By Francesca S., staff writer
Header photo by Robin Ritoss

 

Photo by Francesca S.

Elizaveta “Liza” Tuktamysheva is off to a great start for 2018-2019 season. After failing to make the Russian Olympic team for the 2018 PyeongChang games, the 21-year-old has won both her International Skating Union (ISU) Challenger events–Lombardia Trophy and Finlandia Trophy, and then mostly recently won Skate Canada International, her first Grand Prix event of the season and her first Grand Prix win since the 2014-2015 Grand Prix Season.

 

This weekend, the 2015 World Champion will attempt to qualify for next month’s Grand Prix Final at her second Grand Prix event, NHK Trophy in Hiroshima, Japan. If she qualifies, it will be the first time she has competed at the Final since she won the title in 2014-15 season. That season was also following the 2014 Olympics, in which Tuktamysheva did not qualify for.

 

At Skate Canada International Oct. 27, Figure Skaters Online’s Francesca S. sat down with Tuktamysheva briefly to talk about this new quadrennial, the new scoring system, her programs for this season and her new venture, Twitter!

 

Figure Skaters Online (FSO): You are back in top shape after struggling the past few seasons (including last season where you failed to make the Olympic team for Russia). What has changed this season? Is it a new way of training, or is the mindset?

 

Elizaveta Tuktamysheva (ET): It’s more mental. It’s more important for me than my physical condition. After the Olympics, with a new scoring system, I feel in a new way that I can compete with the other girls and when I feel like that, then I improve my training.

 

FSO: You mentioned the new scoring system–what do you think of the new scoring system? Do you think a skater like you, with big and clear jumps, will have an advantage?

 

ET: I think so, but not like today (after Skate Canada ladies free skate) because my jumps were not great as I was nervous, but if I skate like in training and improve my triple axel and triple lutz-triple toe combination, I think I’ll have good results.

 

FSO: What is a typical day of training like for you?

 

ET: I wake up, get breakfast, go to the rink, then after the first training, we have 1-1.5 hour of break. Then after the second training, we do other things. Then around 6-7 p.m., I go home and rest. Off-ice, we do muscle work, warm-up, some exercises for jumps, or we work on the choreography because that improves it on the ice.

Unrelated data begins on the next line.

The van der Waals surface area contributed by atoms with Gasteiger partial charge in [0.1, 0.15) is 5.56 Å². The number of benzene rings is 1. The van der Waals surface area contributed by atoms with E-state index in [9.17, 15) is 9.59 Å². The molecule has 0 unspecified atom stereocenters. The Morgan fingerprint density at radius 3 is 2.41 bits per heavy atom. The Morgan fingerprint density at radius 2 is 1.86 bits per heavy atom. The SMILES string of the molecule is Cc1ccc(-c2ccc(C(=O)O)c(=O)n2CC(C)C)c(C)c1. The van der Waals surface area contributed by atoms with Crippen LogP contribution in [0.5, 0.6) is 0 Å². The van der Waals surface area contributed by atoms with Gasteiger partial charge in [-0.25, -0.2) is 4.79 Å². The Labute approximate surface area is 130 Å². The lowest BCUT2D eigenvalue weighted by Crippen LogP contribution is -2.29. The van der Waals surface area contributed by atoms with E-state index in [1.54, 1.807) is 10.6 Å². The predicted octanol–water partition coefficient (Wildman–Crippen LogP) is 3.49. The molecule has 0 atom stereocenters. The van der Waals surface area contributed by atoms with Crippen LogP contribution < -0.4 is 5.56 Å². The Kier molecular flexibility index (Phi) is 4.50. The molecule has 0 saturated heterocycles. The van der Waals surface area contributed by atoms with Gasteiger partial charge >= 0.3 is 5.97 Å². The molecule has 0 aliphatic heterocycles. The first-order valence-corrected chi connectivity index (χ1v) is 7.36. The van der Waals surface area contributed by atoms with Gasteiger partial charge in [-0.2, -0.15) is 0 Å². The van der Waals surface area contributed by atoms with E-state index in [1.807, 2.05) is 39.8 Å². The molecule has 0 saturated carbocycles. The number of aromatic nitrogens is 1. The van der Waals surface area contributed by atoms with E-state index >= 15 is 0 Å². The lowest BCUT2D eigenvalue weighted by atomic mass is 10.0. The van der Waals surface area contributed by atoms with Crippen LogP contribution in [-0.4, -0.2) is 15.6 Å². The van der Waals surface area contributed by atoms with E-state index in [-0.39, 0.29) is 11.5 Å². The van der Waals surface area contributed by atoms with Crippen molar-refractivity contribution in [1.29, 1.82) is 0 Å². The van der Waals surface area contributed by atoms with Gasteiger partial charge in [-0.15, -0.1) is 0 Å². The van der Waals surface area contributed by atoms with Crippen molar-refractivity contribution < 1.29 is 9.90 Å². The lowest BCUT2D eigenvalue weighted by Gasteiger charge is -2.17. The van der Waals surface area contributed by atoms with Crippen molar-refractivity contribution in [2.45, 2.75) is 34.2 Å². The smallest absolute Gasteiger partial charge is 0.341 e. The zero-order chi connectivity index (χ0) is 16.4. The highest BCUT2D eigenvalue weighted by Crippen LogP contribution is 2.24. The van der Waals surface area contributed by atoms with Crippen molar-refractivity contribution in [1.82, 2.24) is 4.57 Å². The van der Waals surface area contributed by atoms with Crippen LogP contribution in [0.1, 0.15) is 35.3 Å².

FSO: Tell us about your programs this season. The short, a tango, gives a mature and strong image, while your free skate is more playful. Which one is the “real” Liza?

 

ET: Actually, both of them! Sometimes, I’m really strong, but more often I’m funny and flirty like the free skate. But when I go to a competition, I’m more like the short program.

 

FSO: Your costumes have a very specific style. Who chooses and designs them?

 

ET: I really like my free dress this year. I love my body and I can show it. I have been working with the same designer, Maxim (Sokolov), for about 10 years. He’s so creative and he wants to do stylish fashionable dresses that don’t look like figure skating dresses.

 

FSO: Do you have any role modes in figure skating? And who do you admire outside skating?

 

ET: In skating, I have a few people that I like how they skate, but if you want to be a winner and a good sportsman, you can’t admire too much someone else. Outside skating, my favorite actor is James McAvoy. I like his energy and passion.

 

FSO: What do you do you in your free time?

 

ET: Watch movies or TV series, go to restaurants, spend time with my boyfriend. Do things like normal people.

 

FSO: You joined Twitter in August, and you are not afraid to speak your mind about skating and other things. What made you start being so involved, and to strongly speak your opinions?

 

ET: I just wanted to be able to connect with the North American people because I consider Instagram more for Russians and Twitter more for Canadians or Americans. It’s Twitter, if you have it I believe you should say what you really think. I don’t say bad things. I just say what I think, but in a fun way with humor.

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